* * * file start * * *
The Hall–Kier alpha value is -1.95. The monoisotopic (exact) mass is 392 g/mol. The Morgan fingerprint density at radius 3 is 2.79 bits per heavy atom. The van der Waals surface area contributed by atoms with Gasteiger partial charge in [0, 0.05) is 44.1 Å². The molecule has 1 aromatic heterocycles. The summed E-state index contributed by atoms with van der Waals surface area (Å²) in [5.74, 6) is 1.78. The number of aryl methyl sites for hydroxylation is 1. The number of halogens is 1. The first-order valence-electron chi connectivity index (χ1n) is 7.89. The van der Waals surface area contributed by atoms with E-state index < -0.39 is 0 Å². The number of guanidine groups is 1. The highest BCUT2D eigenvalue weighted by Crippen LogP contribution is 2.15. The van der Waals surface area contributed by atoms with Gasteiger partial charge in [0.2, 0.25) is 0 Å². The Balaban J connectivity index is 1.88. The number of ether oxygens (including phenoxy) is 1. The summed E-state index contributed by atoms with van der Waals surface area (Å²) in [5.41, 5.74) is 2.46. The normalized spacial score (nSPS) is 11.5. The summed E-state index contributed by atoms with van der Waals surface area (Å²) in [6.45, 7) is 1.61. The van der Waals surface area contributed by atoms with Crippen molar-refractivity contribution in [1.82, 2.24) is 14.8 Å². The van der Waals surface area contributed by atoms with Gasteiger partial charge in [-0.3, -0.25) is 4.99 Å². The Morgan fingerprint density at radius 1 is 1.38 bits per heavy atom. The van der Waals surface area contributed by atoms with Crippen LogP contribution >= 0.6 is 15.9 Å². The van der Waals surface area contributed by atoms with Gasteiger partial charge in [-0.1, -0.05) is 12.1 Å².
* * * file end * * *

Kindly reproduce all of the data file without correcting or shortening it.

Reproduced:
The Hall–Kier alpha value is -1.95. The monoisotopic (exact) mass is 392 g/mol. The Morgan fingerprint density at radius 3 is 2.79 bits per heavy atom. The van der Waals surface area contributed by atoms with Gasteiger partial charge in [0, 0.05) is 44.1 Å². The molecule has 1 aromatic heterocycles. The summed E-state index contributed by atoms with van der Waals surface area (Å²) in [5.74, 6) is 1.78. The number of aryl methyl sites for hydroxylation is 1. The number of halogens is 1. The first-order valence-electron chi connectivity index (χ1n) is 7.89. The van der Waals surface area contributed by atoms with E-state index < -0.39 is 0 Å². The number of guanidine groups is 1. The highest BCUT2D eigenvalue weighted by Crippen LogP contribution is 2.15. The van der Waals surface area contributed by atoms with Gasteiger partial charge in [0.2, 0.25) is 0 Å². The Balaban J connectivity index is 1.88. The number of ether oxygens (including phenoxy) is 1. The summed E-state index contributed by atoms with van der Waals surface area (Å²) in [5.41, 5.74) is 2.46. The normalized spacial score (nSPS) is 11.5. The summed E-state index contributed by atoms with van der Waals surface area (Å²) in [6.45, 7) is 1.61. The van der Waals surface area contributed by atoms with Crippen molar-refractivity contribution in [1.82, 2.24) is 14.8 Å². The van der Waals surface area contributed by atoms with Gasteiger partial charge in [-0.3, -0.25) is 4.99 Å². The Morgan fingerprint density at radius 1 is 1.38 bits per heavy atom. The van der Waals surface area contributed by atoms with Crippen LogP contribution >= 0.6 is 15.9 Å². The van der Waals surface area contributed by atoms with Gasteiger partial charge in [-0.1, -0.05) is 12.1 Å².